Knowing when to go to Europe can make or break your trip. Each season has its benefits and pitfalls, but it is no secret that avoiding the summer crowds will result in lower prices and wait times to enter attractions. But low season in Europe also results in the closure of many establishments and some small towns close down altogether! So if you’re wandering when to go to Europe, here’s our complete guide!
Mid-June through August
Summer in Europe is still a great season to travel in, but you’ll need to be prepared for crowds or know how to avoid them.
If you’re travelling to popular cities on the typical European itinerary (think Paris; Rome; Venice; Barcelona; Amsterdam) then you’ll have no choice but to brave the crowds. The best way to avoid crowds is to arrive 30 minutes before opening time for your preferred attraction and be first in line to visit that morning. Of course you’ll only be able to do this for one attraction per day, so choose wisely!
Otherwise pick off the beaten path cities to visit like Istanbul or Budapest where crowds will be lighter (but still busy – believe me!)
In terms of temperatures, you can expect really hot summer days throughout Europe during summer. Be sure to pack a pair of comfy shoes to make it through the day, but also don’t forget a hat, sunglasses and sunblock.
To avoid crowds in popular day visit cities (like Bruges in Belgium or Cesky Krumlov in Czech Republic), stay a night to see the city at dusk or before the crowds arrive at dawn.
Keep in mind that some places are indeed best visited in peak season! For example in small European towns like Hallstatt in Austria, the city all but closes up for the colder months. Thus travelling in the warmer months can sometimes be a necessity if you have particular places in mind.
November through March
Lets talk about low season – perhaps my all time favourite time to travel in Europe! Sure, I like the cold, so it is certainly not for everyone… but please, let me plead my case!
Low season in Europe almost always means low rates (December, January, February), save for the exceptions of Christmas and New Years. Hotels are often heavily discounted and can be found for as much as half the usual rates! Cities like Budapest in Hungary are incredibly cheap in low season as the supply for accommodation is high but the visitation levels are low. Heading further east to Romania will only result in saving more dollars!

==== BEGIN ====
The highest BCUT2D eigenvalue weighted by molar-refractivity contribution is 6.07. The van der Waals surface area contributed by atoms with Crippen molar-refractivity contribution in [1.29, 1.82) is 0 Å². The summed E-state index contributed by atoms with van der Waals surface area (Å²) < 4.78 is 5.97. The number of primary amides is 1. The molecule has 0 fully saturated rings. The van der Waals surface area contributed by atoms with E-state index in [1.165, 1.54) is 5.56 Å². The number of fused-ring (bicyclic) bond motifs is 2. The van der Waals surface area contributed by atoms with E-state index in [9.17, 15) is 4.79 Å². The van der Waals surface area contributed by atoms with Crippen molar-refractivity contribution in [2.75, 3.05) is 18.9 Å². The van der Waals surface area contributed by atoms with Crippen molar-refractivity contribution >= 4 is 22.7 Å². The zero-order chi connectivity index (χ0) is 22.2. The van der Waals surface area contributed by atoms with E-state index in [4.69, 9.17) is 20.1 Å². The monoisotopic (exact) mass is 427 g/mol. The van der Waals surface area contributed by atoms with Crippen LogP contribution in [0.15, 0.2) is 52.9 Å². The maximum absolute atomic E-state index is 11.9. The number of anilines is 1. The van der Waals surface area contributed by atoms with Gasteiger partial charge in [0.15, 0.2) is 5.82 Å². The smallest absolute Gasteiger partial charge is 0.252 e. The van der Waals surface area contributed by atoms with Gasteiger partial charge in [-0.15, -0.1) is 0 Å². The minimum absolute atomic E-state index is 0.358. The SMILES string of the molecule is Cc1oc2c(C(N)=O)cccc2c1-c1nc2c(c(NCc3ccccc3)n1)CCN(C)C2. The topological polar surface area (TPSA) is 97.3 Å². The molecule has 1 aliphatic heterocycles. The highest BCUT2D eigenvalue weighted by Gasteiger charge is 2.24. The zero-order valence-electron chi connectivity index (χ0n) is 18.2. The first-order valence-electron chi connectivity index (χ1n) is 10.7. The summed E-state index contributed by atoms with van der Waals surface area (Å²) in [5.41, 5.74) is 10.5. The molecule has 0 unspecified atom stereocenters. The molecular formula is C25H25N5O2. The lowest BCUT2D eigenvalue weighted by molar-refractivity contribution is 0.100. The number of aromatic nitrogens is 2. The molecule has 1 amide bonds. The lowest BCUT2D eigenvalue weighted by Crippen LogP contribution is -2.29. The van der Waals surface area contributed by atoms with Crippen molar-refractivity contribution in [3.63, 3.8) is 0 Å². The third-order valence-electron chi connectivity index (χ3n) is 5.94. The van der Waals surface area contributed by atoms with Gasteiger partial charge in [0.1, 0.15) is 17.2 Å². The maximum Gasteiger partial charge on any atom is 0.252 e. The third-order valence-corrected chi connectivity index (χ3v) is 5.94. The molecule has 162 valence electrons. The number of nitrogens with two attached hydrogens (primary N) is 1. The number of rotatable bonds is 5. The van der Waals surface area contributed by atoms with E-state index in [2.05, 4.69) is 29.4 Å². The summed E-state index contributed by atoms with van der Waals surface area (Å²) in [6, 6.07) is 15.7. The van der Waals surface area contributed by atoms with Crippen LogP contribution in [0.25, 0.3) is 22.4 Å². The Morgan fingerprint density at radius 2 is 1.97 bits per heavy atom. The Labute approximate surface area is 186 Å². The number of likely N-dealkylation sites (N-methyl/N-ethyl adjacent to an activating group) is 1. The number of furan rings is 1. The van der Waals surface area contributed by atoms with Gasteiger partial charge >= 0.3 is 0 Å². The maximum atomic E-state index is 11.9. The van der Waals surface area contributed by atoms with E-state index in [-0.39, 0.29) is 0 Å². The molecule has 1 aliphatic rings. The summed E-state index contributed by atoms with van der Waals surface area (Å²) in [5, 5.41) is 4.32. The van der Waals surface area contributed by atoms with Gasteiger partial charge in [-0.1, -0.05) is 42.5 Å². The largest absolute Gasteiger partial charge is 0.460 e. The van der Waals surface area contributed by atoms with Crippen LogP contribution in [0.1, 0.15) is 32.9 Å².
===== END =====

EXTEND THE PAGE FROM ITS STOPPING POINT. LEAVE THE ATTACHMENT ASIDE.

This is indeed winter season in Europe, but it can often be the prettiest time to explore a city – with snow covered streets and a charming blue haze throughout the day as the sun struggles to break through. Be prepared for closures of some cities altogether, or disruptions to services due to the weather. Also be aware that winter in Europe results in much shorter days, with some cities in the North barely seeing the sun at all.
Read more: Where to go in Europe in winter
April through mid-June and September through October
My second favourite time to travel throughout Europe is in the shoulder seasons of Spring (March-May) and Autumn (September-November).
Be aware that shoulder season doesn’t necessarily fall directly into these seasons, as countries like Italy and France can often see higher visitation levels in these seasons and thus result in hardly any change in price from summer rates.
However if you get off the beaten path and head to small towns outside of capital cities, there is not only money to be saved but much to be enjoyed in these seasons. Locals are noticeably much happier outside of the busy summer rush and visitors are fewer than in the warmer months.
This begs the question… spring or autumn? Personally I prefer spring as you can enjoy Europe BEFORE the crowds come in by the masses and spoil the attitudes of locals who are eagerly working up towards their holidays. Plus a little spring time blossom makes for extremely pretty pictures!
Read more: Where to go in Europe in Spring